A price increase is the answer, not a delivery fee

Aug. 13, 2002

Hardly a news Web site hasn't picked up the recent wire stories about Domino's Pizza widening its $1 delivery charge test from 100 to 350 U.S. stores.

Well, I say it's about time, Domino's. Your company and every other pizza company should have done it long ago.

And while you're at it operators, raise your prices, too. You're long overdue to do that as well.

Steve Coomes, Editor

What's that you say? Your customers will leave you if you raise prices or charge for delivery?

Is that so? Then maybe they're telling you something: They like your prices more than your products.

You deserve it!

Who doesn't grit his teeth every time he pays $1.50 for an ATM transaction, the same transaction that once was free?

Despite that, who among us has changed his banking habits?

Not many, it appears.

ATM fees have become a key revenue source for the banking industry, when only a few years ago the machines were eyesores on balance sheets.

Why that has changed is fairly simple to understand:

Decades ago, most folks stored the bulk of their cash in banks, and bankers were more than happy to invest that capital elsewhere for better returns.

But as non-bank investments such as mutual funds, 401ks and IRAs became more attractive and available to average Joes, they moved their money into those and forced banks to find ways to replenish their cash resources.

Those losses also led bankers to scrutinize every expense, and as they did it became clear that ATMs were costing them dearly. Not only were the machines not cheap, the banks and other financial institutions using them had spent billions knitting together the electronic networks that today enable customers to retrieve cash virtually anytime, anywhere.

Bankers knew well that customers couldn't live without ATMs, but they also knew they couldn't afford to run them at a loss. So they began charging transaction fees.

Catch on, pizzeria operators

The pizza industry, on the other hand, is largely at fault for its current cost woes because it has told itself for years that market share is won or lost on price first and product second.

Consequently, pizza prices have been stuck on the launch pad while prices of many other food products and restaurant meals have skyrocketed.

To make things worse, operators became hooked on two-for-ones and every coupon deal under the sun, and at every turn, it seemed, pizza companies were saying to customers, "We'll bleed to get your business." And bleed they have.

Instead of asking for what it deserves -- a fair price for good products and services -- the industry has focused mostly on cutting costs, and often at the expense of its core product.

But now the door is cracked, and the entire industry has the chance to follow the lead of the two largest pizza companies (Pizza Hut has charged 50 cents for delivery at all its U.S. stores for some time now) in the world by charging for delivery.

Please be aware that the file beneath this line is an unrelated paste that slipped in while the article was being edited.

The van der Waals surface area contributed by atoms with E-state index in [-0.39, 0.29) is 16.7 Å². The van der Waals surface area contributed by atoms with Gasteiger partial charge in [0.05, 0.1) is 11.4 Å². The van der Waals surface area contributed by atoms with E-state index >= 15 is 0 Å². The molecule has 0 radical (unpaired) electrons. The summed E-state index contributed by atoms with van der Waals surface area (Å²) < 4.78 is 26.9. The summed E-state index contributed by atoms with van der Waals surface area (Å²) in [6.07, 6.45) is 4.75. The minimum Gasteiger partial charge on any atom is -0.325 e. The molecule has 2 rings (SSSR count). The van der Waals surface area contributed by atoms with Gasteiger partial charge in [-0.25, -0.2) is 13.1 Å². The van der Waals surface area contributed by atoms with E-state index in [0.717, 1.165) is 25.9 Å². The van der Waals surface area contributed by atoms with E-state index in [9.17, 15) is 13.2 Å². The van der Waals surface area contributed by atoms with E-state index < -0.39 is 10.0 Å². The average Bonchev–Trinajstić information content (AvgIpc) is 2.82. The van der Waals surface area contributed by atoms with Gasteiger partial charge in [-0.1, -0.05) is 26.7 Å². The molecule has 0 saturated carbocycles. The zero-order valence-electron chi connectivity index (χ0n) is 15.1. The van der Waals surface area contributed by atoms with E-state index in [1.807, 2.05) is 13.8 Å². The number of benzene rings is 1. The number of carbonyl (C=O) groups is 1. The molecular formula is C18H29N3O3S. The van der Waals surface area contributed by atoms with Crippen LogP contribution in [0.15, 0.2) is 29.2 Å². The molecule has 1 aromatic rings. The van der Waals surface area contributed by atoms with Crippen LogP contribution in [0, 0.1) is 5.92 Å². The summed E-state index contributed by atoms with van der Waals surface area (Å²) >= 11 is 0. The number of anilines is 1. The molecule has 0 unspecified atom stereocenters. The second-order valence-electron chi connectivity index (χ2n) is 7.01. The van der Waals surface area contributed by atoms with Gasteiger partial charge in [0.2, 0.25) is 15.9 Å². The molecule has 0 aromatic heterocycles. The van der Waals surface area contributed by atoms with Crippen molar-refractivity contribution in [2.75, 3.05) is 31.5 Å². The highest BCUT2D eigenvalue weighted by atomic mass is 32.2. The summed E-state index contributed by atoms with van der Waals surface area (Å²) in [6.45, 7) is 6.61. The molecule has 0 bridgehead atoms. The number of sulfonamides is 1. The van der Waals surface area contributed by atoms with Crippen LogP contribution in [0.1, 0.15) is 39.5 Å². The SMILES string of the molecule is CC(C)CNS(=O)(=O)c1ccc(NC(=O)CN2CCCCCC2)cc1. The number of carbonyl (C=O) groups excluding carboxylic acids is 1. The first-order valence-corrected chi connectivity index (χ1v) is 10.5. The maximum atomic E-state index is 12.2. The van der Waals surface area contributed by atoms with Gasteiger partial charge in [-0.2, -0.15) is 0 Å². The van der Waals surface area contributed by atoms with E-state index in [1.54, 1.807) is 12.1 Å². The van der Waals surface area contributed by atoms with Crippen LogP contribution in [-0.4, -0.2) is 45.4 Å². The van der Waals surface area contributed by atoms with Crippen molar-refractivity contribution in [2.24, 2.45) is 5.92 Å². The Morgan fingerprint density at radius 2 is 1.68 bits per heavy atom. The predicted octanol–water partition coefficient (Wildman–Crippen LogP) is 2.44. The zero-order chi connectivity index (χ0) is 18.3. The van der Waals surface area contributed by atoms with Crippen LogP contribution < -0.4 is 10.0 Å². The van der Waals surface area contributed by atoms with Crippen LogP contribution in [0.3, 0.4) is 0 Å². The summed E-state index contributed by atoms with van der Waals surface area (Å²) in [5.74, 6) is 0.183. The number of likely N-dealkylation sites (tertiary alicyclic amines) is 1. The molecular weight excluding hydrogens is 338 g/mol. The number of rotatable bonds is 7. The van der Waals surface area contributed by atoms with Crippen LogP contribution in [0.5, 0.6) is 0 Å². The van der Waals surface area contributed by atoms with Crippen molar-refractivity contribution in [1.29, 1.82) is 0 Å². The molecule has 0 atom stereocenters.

If done en masse, the industry could seize the moment and make delivery charges standard.

So how much should operators charge? Pizza Hut never has nor ever will ask me for financial advice, but 50 cents hardly seems worth it. Domino's dollar charge, on the other hand, makes things interesting. Consider this example derived from some numbers I've collected from some operators I talk to regularly.

Take the average U.S. pizzeria's annual sales ($550,000), and divide that by the average cost of a pizza ($10). If that pizzeria is open six days a week, that would spread the sale of 55,000 pizzas over 312 days of operation, which factors out to 176 pizzas sold each day.

Now, let's say 80 percent of a pizzeria's business is delivery; that would have our pizzeria's staff delivering 141 pies a day. And say that only 50 percent of those delivery runs are for at least one pie (141 x 50% = 71).

Based on a fee of $1 per delivery, that's 71 more dollars per day our hypothetical operator would pull in, which over the course of a year would pan out to $22,152 dropped straight to the bottom line.

If done en masse, the industry could seize the moment and make delivery charges standard.

Not bad, eh?

But before you get too excited about the potential extra cash, consider the potential risks. Some customers are bound to complain, though the dozens of operators I've talked to say it's rare to see them switch brands because of the assessment of a delivery charge.

However, both operators and drivers I've talked to say driver tips are hurt -- even disappear -- when delivery fees are tacked on. And if that's true, then driver ranks would thin if fees were widely assessed, and operators ultimately would struggle to deliver at all.

So raise prices!

That's why I believe a regular and incremental price increase is the answer to widening profit margins (remember, making money is why you got into this business). I seriously doubt that Pizza Hut's customers would have realized or even cared if the chain had simply raised pizza prices 50 cents as opposed to assessing a delivery fee.

And what if Domino's had raised its prices 25 cents every year for four years straight instead of testing its dollar fee? Outside of products priced at or near the much-discussed but arguably-real "$10 mental price barrier," I can't imagine too many customers would scream about paying a quarter more for a product they like.

So, c'mon, operators. Raise prices. It'll do your bottom line some good.

Topics: Commentary

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